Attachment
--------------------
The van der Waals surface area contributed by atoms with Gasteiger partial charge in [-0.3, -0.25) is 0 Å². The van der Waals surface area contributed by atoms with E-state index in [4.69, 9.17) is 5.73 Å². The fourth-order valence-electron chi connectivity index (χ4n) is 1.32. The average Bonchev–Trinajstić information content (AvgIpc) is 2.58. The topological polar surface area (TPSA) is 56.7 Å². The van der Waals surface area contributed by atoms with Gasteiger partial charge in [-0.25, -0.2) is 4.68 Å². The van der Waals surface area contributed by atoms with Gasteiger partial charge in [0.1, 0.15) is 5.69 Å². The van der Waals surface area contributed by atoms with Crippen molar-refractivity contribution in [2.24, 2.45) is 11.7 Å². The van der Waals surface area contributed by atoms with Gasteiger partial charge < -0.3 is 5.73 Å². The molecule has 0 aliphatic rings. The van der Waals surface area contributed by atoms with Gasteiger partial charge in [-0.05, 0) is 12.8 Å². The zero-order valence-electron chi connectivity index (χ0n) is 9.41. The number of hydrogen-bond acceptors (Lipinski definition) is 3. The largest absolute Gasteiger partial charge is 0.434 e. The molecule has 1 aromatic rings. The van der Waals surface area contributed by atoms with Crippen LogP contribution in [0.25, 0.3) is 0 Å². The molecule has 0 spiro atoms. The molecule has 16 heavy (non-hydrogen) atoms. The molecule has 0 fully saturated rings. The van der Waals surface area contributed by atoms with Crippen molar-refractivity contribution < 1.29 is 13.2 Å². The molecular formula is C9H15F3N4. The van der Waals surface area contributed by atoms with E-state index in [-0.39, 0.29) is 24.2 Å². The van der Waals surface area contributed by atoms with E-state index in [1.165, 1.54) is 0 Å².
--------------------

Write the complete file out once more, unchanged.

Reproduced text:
The van der Waals surface area contributed by atoms with Gasteiger partial charge in [-0.3, -0.25) is 0 Å². The van der Waals surface area contributed by atoms with E-state index in [4.69, 9.17) is 5.73 Å². The fourth-order valence-electron chi connectivity index (χ4n) is 1.32. The average Bonchev–Trinajstić information content (AvgIpc) is 2.58. The topological polar surface area (TPSA) is 56.7 Å². The van der Waals surface area contributed by atoms with Gasteiger partial charge in [-0.25, -0.2) is 4.68 Å². The van der Waals surface area contributed by atoms with Gasteiger partial charge in [0.1, 0.15) is 5.69 Å². The van der Waals surface area contributed by atoms with Crippen molar-refractivity contribution in [2.24, 2.45) is 11.7 Å². The van der Waals surface area contributed by atoms with Gasteiger partial charge < -0.3 is 5.73 Å². The molecule has 0 aliphatic rings. The van der Waals surface area contributed by atoms with Gasteiger partial charge in [-0.05, 0) is 12.8 Å². The zero-order valence-electron chi connectivity index (χ0n) is 9.41. The number of hydrogen-bond acceptors (Lipinski definition) is 3. The largest absolute Gasteiger partial charge is 0.434 e. The molecule has 1 aromatic rings. The van der Waals surface area contributed by atoms with Crippen LogP contribution in [0.25, 0.3) is 0 Å². The molecule has 0 spiro atoms. The molecule has 16 heavy (non-hydrogen) atoms. The molecule has 0 fully saturated rings. The van der Waals surface area contributed by atoms with Crippen molar-refractivity contribution < 1.29 is 13.2 Å². The molecular formula is C9H15F3N4. The van der Waals surface area contributed by atoms with E-state index in [-0.39, 0.29) is 24.2 Å². The van der Waals surface area contributed by atoms with E-state index in [1.165, 1.54) is 0 Å².